One of its most successful innovations – Swiffer – launched in 1994 and revolutionized the home cleaning category, giving convenience-oriented consumers an easier way to clean floors and surfaces. Swiffer is now a $500 million brand with sweeping, mopping, dusting, and (most recently) air cleaning product offerings. While not every P&G product launch has turned into a multi- million dollar business, those that have enabled significant growth and landed P&G – a 180-year-old business – on the list of 50 of the Most Innovative Companies.
This is an innovation-focused growth strategy example, and it has worked for P&G because it was accompanied with:
- Company-wide focus on innovating faster: P&G evaluated what process and ways of working needed to change within the organization to enable agile product development and improve go-to-market speed, so that it could capitalize on trends faster and win out versus rapidly-growing smaller players
- Prioritization of breakthrough innovation: In order to achieve the growth it was after, P&G invested in disruptive innovations – products that would tap into an unmet consumer need and create new market opportunities like Swiffer
- Marketing investment: P&G is a marketing powerhouse that spent $10 billion in advertising and marketing in 2019 alone. It’s ability to support new products and new brands in new categories is undoubtedly an advantage versus competition
Growth Strategy Example 3: Chobani Diversification Strategy
Chobani, launched in 2007, popularized Greek-style yogurt in the US. Mainstream big players (Yoplait, Dannon, etc.) quickly followed, and Greek-style yogurt is now estimated to be a $7 billion category globally. It accounts for over 50% of yogurt sales in the US.
While Chobani’s initial success is admirable, equally remarkable is its ability to continue to drive double-digit growth by extending its brand into new dayparts and categories. Today, Chobani offers a variety of snacking yogurt options and plays in Coffee, Coffee Creamer, Oatmilk and Smoothies. These ventures have proved successful, with 12% reported growth for the billion-dollar company in 2020.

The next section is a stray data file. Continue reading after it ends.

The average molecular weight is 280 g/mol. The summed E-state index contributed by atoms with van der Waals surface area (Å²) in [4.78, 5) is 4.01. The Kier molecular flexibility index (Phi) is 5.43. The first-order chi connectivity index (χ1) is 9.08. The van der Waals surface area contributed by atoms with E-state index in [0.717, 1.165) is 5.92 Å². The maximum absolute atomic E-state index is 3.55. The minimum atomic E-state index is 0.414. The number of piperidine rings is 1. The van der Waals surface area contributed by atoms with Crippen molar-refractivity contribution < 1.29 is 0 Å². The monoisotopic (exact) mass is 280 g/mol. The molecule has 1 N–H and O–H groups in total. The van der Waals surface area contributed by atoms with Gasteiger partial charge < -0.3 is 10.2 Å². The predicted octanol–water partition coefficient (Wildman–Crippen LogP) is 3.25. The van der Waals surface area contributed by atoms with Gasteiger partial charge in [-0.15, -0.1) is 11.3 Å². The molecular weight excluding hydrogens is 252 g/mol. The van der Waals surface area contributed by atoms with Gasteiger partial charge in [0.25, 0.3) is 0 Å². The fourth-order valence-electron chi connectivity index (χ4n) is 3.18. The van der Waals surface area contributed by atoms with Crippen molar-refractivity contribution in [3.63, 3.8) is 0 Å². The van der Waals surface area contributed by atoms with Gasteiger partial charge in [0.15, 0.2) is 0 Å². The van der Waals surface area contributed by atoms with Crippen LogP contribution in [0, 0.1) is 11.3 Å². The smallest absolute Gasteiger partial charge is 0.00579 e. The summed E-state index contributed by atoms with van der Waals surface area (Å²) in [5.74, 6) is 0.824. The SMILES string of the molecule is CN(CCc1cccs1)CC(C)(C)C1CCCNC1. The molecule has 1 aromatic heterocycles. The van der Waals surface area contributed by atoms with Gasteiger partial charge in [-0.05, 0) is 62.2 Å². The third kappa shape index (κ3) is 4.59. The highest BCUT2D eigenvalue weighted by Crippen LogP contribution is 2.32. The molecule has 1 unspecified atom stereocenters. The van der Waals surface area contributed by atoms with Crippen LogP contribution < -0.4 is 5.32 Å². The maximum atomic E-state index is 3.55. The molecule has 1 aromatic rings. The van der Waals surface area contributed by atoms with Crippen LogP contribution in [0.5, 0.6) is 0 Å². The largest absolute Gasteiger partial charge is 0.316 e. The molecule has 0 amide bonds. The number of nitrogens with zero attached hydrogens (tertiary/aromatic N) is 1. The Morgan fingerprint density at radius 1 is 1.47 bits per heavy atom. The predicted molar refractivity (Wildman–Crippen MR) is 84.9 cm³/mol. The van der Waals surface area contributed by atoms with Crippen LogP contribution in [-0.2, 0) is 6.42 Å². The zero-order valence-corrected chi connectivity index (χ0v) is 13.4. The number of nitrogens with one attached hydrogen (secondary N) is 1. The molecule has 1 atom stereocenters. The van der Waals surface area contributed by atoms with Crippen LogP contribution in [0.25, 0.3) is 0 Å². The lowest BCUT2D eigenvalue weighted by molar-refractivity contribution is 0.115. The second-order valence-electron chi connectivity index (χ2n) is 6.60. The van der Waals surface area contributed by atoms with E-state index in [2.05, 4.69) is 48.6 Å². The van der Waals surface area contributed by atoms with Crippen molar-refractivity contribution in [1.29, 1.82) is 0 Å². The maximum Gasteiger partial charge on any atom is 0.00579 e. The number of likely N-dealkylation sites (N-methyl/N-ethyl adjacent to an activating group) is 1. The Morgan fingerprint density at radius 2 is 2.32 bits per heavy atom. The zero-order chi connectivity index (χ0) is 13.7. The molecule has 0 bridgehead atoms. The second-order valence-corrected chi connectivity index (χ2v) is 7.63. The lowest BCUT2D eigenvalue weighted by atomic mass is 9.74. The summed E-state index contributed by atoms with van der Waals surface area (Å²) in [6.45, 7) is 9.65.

Chobani’s venture into beverage categories is a growth strategy example of diversification that stands-out for two reasons:
- Extending brand into new categories to broaden company positioning: Chobani is a brand that is associated with being healthy and rich in flavor, and it is leveraging that brand equity to play in new categories and eventually transform itself into a “modern food company”
- Built on strong digital consumer engagement: Fans, a.k.a. Chobaniacs, are often the first to sample new products and are encouraged to share their stories, recipes, and love for Chobani online through social media campaigns. Similar to Harry’s, having direct digital customer engagement has allowed the brand team to learn from loyal customers and develop a brand authenticity that is hard for other, larger players to replicate
Silk is another great example of a brand that has successfully extended into other plant-based categories. Here is a closer look at the Silk Brand Case Study.
Each of these growth strategy examples is different – there is no one-size-fits-all answer. To inform their growth strategy, these companies took into account evolving consumer behavior to identify gaps and opportunities for their brands. They also firmly committed to delivering growth based on what made the most sense for their broader company objectives, including lining up assets and investing where needed to drive prioritization and organizational focus.